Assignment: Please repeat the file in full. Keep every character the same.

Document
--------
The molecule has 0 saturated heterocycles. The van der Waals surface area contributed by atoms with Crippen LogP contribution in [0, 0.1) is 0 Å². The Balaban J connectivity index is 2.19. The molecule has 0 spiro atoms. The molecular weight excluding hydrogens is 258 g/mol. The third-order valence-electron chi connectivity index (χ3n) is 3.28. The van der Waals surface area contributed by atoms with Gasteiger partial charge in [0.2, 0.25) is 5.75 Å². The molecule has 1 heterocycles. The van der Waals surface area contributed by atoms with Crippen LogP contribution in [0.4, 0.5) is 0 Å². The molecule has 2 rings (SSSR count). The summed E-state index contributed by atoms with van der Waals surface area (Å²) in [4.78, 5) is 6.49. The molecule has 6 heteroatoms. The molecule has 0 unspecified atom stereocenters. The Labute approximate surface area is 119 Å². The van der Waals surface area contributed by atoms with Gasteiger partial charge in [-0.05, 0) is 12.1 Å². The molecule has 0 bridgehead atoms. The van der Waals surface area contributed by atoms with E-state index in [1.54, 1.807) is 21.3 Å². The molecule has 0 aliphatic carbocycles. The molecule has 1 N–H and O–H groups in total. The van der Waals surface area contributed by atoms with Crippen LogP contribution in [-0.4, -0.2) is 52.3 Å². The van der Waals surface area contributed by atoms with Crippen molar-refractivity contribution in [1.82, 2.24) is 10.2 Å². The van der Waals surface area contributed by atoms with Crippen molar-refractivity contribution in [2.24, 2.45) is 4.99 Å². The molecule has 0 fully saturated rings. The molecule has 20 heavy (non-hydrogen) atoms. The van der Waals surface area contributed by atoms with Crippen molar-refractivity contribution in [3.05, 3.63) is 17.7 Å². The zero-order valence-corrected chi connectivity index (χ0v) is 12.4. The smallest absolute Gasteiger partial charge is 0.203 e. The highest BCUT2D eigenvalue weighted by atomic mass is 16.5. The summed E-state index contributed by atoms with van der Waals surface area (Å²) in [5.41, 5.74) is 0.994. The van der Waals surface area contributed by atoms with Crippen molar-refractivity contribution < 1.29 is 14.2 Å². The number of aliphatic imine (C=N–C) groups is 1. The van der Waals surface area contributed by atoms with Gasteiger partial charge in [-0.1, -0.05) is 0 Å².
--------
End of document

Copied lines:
The molecule has 0 saturated heterocycles. The van der Waals surface area contributed by atoms with Crippen LogP contribution in [0, 0.1) is 0 Å². The Balaban J connectivity index is 2.19. The molecule has 0 spiro atoms. The molecular weight excluding hydrogens is 258 g/mol. The third-order valence-electron chi connectivity index (χ3n) is 3.28. The van der Waals surface area contributed by atoms with Gasteiger partial charge in [0.2, 0.25) is 5.75 Å². The molecule has 1 heterocycles. The van der Waals surface area contributed by atoms with Crippen LogP contribution in [0.4, 0.5) is 0 Å². The molecule has 2 rings (SSSR count). The summed E-state index contributed by atoms with van der Waals surface area (Å²) in [4.78, 5) is 6.49. The molecule has 6 heteroatoms. The molecule has 0 unspecified atom stereocenters. The Labute approximate surface area is 119 Å². The van der Waals surface area contributed by atoms with Gasteiger partial charge in [-0.05, 0) is 12.1 Å². The molecule has 0 bridgehead atoms. The van der Waals surface area contributed by atoms with E-state index in [1.54, 1.807) is 21.3 Å². The molecule has 0 aliphatic carbocycles. The molecule has 1 N–H and O–H groups in total. The van der Waals surface area contributed by atoms with Crippen LogP contribution in [-0.4, -0.2) is 52.3 Å². The van der Waals surface area contributed by atoms with Crippen molar-refractivity contribution in [1.82, 2.24) is 10.2 Å². The van der Waals surface area contributed by atoms with Crippen molar-refractivity contribution in [2.24, 2.45) is 4.99 Å². The molecule has 0 fully saturated rings. The molecule has 20 heavy (non-hydrogen) atoms. The van der Waals surface area contributed by atoms with Crippen molar-refractivity contribution in [3.05, 3.63) is 17.7 Å². The zero-order valence-corrected chi connectivity index (χ0v) is 12.4. The smallest absolute Gasteiger partial charge is 0.203 e. The highest BCUT2D eigenvalue weighted by atomic mass is 16.5. The summed E-state index contributed by atoms with van der Waals surface area (Å²) in [5.41, 5.74) is 0.994. The van der Waals surface area contributed by atoms with Crippen molar-refractivity contribution < 1.29 is 14.2 Å². The number of aliphatic imine (C=N–C) groups is 1. The van der Waals surface area contributed by atoms with Gasteiger partial charge in [-0.1, -0.05) is 0 Å².